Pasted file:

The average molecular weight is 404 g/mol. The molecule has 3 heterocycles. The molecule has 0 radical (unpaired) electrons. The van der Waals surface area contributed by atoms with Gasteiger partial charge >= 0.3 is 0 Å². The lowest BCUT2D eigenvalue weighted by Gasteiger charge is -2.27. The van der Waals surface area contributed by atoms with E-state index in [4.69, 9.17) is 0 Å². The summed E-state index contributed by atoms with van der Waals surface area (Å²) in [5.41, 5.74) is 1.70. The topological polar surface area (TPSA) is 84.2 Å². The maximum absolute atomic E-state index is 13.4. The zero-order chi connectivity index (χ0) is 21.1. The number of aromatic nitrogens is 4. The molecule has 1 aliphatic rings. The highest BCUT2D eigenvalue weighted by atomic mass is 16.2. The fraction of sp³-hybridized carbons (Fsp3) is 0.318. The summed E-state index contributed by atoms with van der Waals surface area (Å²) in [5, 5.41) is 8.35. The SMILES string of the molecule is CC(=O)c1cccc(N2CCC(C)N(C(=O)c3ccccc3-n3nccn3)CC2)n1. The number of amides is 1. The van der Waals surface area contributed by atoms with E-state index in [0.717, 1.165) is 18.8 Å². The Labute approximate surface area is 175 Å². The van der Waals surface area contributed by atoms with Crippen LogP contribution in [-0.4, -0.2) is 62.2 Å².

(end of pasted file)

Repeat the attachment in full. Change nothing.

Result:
The average molecular weight is 404 g/mol. The molecule has 3 heterocycles. The molecule has 0 radical (unpaired) electrons. The van der Waals surface area contributed by atoms with Gasteiger partial charge >= 0.3 is 0 Å². The lowest BCUT2D eigenvalue weighted by Gasteiger charge is -2.27. The van der Waals surface area contributed by atoms with E-state index in [4.69, 9.17) is 0 Å². The summed E-state index contributed by atoms with van der Waals surface area (Å²) in [5.41, 5.74) is 1.70. The topological polar surface area (TPSA) is 84.2 Å². The maximum absolute atomic E-state index is 13.4. The zero-order chi connectivity index (χ0) is 21.1. The number of aromatic nitrogens is 4. The molecule has 1 aliphatic rings. The highest BCUT2D eigenvalue weighted by atomic mass is 16.2. The fraction of sp³-hybridized carbons (Fsp3) is 0.318. The summed E-state index contributed by atoms with van der Waals surface area (Å²) in [5, 5.41) is 8.35. The SMILES string of the molecule is CC(=O)c1cccc(N2CCC(C)N(C(=O)c3ccccc3-n3nccn3)CC2)n1. The number of amides is 1. The van der Waals surface area contributed by atoms with E-state index in [0.717, 1.165) is 18.8 Å². The Labute approximate surface area is 175 Å². The van der Waals surface area contributed by atoms with Crippen LogP contribution in [-0.4, -0.2) is 62.2 Å².